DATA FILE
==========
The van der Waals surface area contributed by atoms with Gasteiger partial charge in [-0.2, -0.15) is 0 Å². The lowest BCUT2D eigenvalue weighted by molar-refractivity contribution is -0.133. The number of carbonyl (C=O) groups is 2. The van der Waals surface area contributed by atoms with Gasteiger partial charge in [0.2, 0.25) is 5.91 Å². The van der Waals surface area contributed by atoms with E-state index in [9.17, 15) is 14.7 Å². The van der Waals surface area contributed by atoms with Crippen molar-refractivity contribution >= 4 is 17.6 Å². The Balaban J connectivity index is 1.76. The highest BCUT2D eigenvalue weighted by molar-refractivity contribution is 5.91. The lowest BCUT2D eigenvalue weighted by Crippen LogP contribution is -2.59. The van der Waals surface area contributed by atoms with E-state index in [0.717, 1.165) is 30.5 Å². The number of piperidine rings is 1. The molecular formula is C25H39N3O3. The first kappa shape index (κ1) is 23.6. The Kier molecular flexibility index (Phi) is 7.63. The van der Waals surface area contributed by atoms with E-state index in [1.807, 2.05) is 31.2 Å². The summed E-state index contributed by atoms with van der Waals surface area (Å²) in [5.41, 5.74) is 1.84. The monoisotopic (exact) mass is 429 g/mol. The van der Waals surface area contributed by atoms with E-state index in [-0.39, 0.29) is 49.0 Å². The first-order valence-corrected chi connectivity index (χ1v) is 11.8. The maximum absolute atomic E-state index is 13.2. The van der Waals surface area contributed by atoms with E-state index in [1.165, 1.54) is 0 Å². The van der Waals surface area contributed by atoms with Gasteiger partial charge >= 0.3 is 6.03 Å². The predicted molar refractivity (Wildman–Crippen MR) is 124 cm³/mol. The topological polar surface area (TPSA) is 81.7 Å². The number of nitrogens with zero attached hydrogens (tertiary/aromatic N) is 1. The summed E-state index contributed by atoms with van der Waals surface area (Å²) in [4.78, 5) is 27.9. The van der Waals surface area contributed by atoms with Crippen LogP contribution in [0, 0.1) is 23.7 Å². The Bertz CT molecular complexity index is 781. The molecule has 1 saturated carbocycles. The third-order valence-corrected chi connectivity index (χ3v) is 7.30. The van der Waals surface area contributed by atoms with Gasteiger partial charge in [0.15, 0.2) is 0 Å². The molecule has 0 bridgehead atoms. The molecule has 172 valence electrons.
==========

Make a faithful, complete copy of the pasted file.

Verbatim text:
The van der Waals surface area contributed by atoms with Gasteiger partial charge in [-0.2, -0.15) is 0 Å². The lowest BCUT2D eigenvalue weighted by molar-refractivity contribution is -0.133. The number of carbonyl (C=O) groups is 2. The van der Waals surface area contributed by atoms with Gasteiger partial charge in [0.2, 0.25) is 5.91 Å². The van der Waals surface area contributed by atoms with E-state index in [9.17, 15) is 14.7 Å². The van der Waals surface area contributed by atoms with Crippen molar-refractivity contribution >= 4 is 17.6 Å². The Balaban J connectivity index is 1.76. The highest BCUT2D eigenvalue weighted by molar-refractivity contribution is 5.91. The lowest BCUT2D eigenvalue weighted by Crippen LogP contribution is -2.59. The van der Waals surface area contributed by atoms with E-state index in [0.717, 1.165) is 30.5 Å². The number of piperidine rings is 1. The molecular formula is C25H39N3O3. The first kappa shape index (κ1) is 23.6. The Kier molecular flexibility index (Phi) is 7.63. The van der Waals surface area contributed by atoms with E-state index in [1.807, 2.05) is 31.2 Å². The summed E-state index contributed by atoms with van der Waals surface area (Å²) in [5.41, 5.74) is 1.84. The monoisotopic (exact) mass is 429 g/mol. The van der Waals surface area contributed by atoms with E-state index in [-0.39, 0.29) is 49.0 Å². The first-order valence-corrected chi connectivity index (χ1v) is 11.8. The maximum absolute atomic E-state index is 13.2. The van der Waals surface area contributed by atoms with E-state index in [1.165, 1.54) is 0 Å². The van der Waals surface area contributed by atoms with Gasteiger partial charge >= 0.3 is 6.03 Å². The predicted molar refractivity (Wildman–Crippen MR) is 124 cm³/mol. The topological polar surface area (TPSA) is 81.7 Å². The number of nitrogens with zero attached hydrogens (tertiary/aromatic N) is 1. The summed E-state index contributed by atoms with van der Waals surface area (Å²) in [4.78, 5) is 27.9. The van der Waals surface area contributed by atoms with Crippen LogP contribution in [0, 0.1) is 23.7 Å². The Bertz CT molecular complexity index is 781. The molecule has 1 saturated carbocycles. The third-order valence-corrected chi connectivity index (χ3v) is 7.30. The van der Waals surface area contributed by atoms with Gasteiger partial charge in [0.15, 0.2) is 0 Å². The molecule has 0 bridgehead atoms. The molecule has 172 valence electrons.